Movie Review: Affleck and Sheridan Shine in Clooney’s Shambolic “The Tender Bar”

A fatherless kid and future writer comes of age in the working class Long Island of the ’70s and ’80s, mentored by an autodidact uncle in “The Tender Bar,” a film based on a memoir by J.R. Moehringer.

It makes a fine vehicle for Ben Affleck, as the bartender-sage father figure, and for Tye Sheridan as the kid who gets into Yale and gets published. Both actors giving their warmest performances in years in a film by a director who’s lost his fastball, and can’t get his curve over the plate much either.

Whatever George Clooney saw in this tale of a kid “raised” by an uncle because his father is a drunken, self-absorbed lout of a disc jockey, he and Oscar-winning screenwriter William Monahan, — utterly lost without his screenwriting crutch, heated cell-phone arguments (“The Departed,””Body of Lies”) — are barely able to assemble this, with “memoir” their sole organizing principle.

Starting at point A (1973) and at point C (the early to mid 1980s), with both ends of a flashback working towards the middle, the film blows its “Eureka!” moment, loses track of its central relationship and fills the screen with life lessons and waypoints so banal as to make one grateful you’ve never heard of the book it’s based on.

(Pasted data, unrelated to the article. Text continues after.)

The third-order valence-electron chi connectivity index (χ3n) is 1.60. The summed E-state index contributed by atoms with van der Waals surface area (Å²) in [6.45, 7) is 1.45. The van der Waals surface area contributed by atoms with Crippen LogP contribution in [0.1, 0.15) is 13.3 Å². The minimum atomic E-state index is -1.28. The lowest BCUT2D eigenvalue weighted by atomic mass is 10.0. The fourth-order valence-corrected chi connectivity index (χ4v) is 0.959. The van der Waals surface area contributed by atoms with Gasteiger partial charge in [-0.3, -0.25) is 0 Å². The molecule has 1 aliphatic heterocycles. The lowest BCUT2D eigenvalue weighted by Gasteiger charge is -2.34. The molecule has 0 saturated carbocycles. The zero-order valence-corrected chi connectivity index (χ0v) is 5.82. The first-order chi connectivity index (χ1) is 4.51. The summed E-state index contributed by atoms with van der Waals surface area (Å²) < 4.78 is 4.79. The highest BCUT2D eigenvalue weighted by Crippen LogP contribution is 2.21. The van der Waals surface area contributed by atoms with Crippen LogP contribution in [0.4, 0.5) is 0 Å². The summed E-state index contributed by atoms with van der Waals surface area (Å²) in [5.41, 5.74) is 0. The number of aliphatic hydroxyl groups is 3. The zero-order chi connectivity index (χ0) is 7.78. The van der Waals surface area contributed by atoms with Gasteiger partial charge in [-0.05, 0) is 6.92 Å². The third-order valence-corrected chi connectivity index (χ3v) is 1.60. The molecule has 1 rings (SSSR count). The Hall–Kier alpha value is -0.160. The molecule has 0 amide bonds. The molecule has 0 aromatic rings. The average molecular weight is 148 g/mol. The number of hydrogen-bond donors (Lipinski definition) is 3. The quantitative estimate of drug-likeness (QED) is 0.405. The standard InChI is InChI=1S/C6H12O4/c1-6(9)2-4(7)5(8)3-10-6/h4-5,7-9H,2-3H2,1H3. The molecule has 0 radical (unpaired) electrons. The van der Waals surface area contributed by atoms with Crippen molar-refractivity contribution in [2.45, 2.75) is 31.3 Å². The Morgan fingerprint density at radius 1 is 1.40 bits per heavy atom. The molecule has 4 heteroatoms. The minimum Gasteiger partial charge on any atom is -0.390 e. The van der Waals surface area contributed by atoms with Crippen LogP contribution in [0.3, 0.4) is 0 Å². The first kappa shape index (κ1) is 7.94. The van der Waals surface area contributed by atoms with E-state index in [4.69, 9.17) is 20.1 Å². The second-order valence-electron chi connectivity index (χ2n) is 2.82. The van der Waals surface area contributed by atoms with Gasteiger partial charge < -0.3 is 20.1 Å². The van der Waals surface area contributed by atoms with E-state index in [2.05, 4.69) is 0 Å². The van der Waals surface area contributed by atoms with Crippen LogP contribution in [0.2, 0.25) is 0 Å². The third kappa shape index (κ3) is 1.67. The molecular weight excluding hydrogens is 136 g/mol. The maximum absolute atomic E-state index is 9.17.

“When you’re 11 years old,” our adult narrator (Ron Livingston) tells us in the weariest “Wonder Years/Goldbergs/Everybody Loves Chris/Arrested Development” fashion, “a guy could use an Uncle Charlie.”

In 1973, little J.R. (Daniel Ranieri) and his mom (Lily Rabe) are doing what “everybody” in their family does — “moving back home” to her parents’ house in Manhasset. She’s a single mother who’s just been evicted again, bitter about “going back” and refusing to call the place “home.” Her retired, whimsically disconnected Dad (Christopher Lloyd) takes it all in not-quite-insulting stride. His house is “overrun with aunts and cousins,” a riot of noise, relationships and crusty, bluff sentiment, all a reflection of grandpa.

But never-married Uncle Charlie (Affleck), spirits purveyor at the family bar — The Dickens — sees this as his moment to step up. Like everybody else in this family, he talks to the kid like an equally foul-mouthed adult. He sizes up J.R.’s lack of sports acumen, his need to find his “it,” whatever “it” is, and makes his promise to “never lie to you.”

He’s the one who warns J.R. about looking “for your father in the radio,” where the kid can hear “The Voice,” the New York D.J. who fathered him, is never there for him and can’t be bothered with child support. “Don’t look for your father to save you.”

As Charlie sends J.R. on “smokes” runs, sets him up with sodas at his book-covered, barfly-friendly Dickens watering hole, he sets out to teach the kid “The Male Sciences,” where to keep “your butts” (cigarettes), your “stash” (emergency money in your wallet), what to do with your liquor (“Hold it.”), to learn the essentials such as “how to change a tire and jump a car” and to “always take care of your mother.”